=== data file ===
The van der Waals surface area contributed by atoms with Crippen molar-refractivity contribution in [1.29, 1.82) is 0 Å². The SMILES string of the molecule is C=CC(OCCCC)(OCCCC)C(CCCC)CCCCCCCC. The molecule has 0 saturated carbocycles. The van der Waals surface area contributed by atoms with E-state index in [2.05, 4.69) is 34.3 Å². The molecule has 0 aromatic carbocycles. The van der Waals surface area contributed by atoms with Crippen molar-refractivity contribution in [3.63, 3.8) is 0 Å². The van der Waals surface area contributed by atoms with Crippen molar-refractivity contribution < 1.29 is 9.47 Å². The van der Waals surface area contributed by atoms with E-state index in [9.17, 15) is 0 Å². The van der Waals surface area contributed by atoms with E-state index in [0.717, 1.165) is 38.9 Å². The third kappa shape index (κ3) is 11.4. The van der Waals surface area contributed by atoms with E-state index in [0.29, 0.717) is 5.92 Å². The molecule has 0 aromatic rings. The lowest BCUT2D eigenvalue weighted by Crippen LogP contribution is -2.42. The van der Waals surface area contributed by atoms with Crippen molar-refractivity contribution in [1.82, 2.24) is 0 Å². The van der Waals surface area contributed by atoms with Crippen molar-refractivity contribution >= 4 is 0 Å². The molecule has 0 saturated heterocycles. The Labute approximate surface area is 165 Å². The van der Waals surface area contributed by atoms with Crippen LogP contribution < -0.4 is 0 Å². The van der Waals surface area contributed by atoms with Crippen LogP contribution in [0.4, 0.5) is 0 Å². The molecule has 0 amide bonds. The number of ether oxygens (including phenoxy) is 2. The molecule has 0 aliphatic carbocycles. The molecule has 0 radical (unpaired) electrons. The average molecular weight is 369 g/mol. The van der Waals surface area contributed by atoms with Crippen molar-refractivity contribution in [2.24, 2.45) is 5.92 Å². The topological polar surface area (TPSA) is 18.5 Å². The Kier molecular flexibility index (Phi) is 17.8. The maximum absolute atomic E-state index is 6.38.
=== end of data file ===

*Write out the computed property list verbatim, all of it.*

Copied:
The van der Waals surface area contributed by atoms with Crippen molar-refractivity contribution in [1.29, 1.82) is 0 Å². The SMILES string of the molecule is C=CC(OCCCC)(OCCCC)C(CCCC)CCCCCCCC. The molecule has 0 saturated carbocycles. The van der Waals surface area contributed by atoms with E-state index in [2.05, 4.69) is 34.3 Å². The molecule has 0 aromatic carbocycles. The van der Waals surface area contributed by atoms with Crippen molar-refractivity contribution in [3.63, 3.8) is 0 Å². The van der Waals surface area contributed by atoms with Crippen molar-refractivity contribution < 1.29 is 9.47 Å². The van der Waals surface area contributed by atoms with E-state index in [9.17, 15) is 0 Å². The van der Waals surface area contributed by atoms with E-state index in [0.717, 1.165) is 38.9 Å². The third kappa shape index (κ3) is 11.4. The van der Waals surface area contributed by atoms with E-state index in [0.29, 0.717) is 5.92 Å². The molecule has 0 aromatic rings. The lowest BCUT2D eigenvalue weighted by Crippen LogP contribution is -2.42. The van der Waals surface area contributed by atoms with Crippen molar-refractivity contribution in [1.82, 2.24) is 0 Å². The van der Waals surface area contributed by atoms with Crippen molar-refractivity contribution >= 4 is 0 Å². The molecule has 0 saturated heterocycles. The Labute approximate surface area is 165 Å². The van der Waals surface area contributed by atoms with Crippen LogP contribution < -0.4 is 0 Å². The van der Waals surface area contributed by atoms with Crippen LogP contribution in [0.4, 0.5) is 0 Å². The molecule has 0 amide bonds. The number of ether oxygens (including phenoxy) is 2. The molecule has 0 aliphatic carbocycles. The molecule has 0 radical (unpaired) electrons. The average molecular weight is 369 g/mol. The van der Waals surface area contributed by atoms with Crippen molar-refractivity contribution in [2.24, 2.45) is 5.92 Å². The topological polar surface area (TPSA) is 18.5 Å². The Kier molecular flexibility index (Phi) is 17.8. The maximum absolute atomic E-state index is 6.38.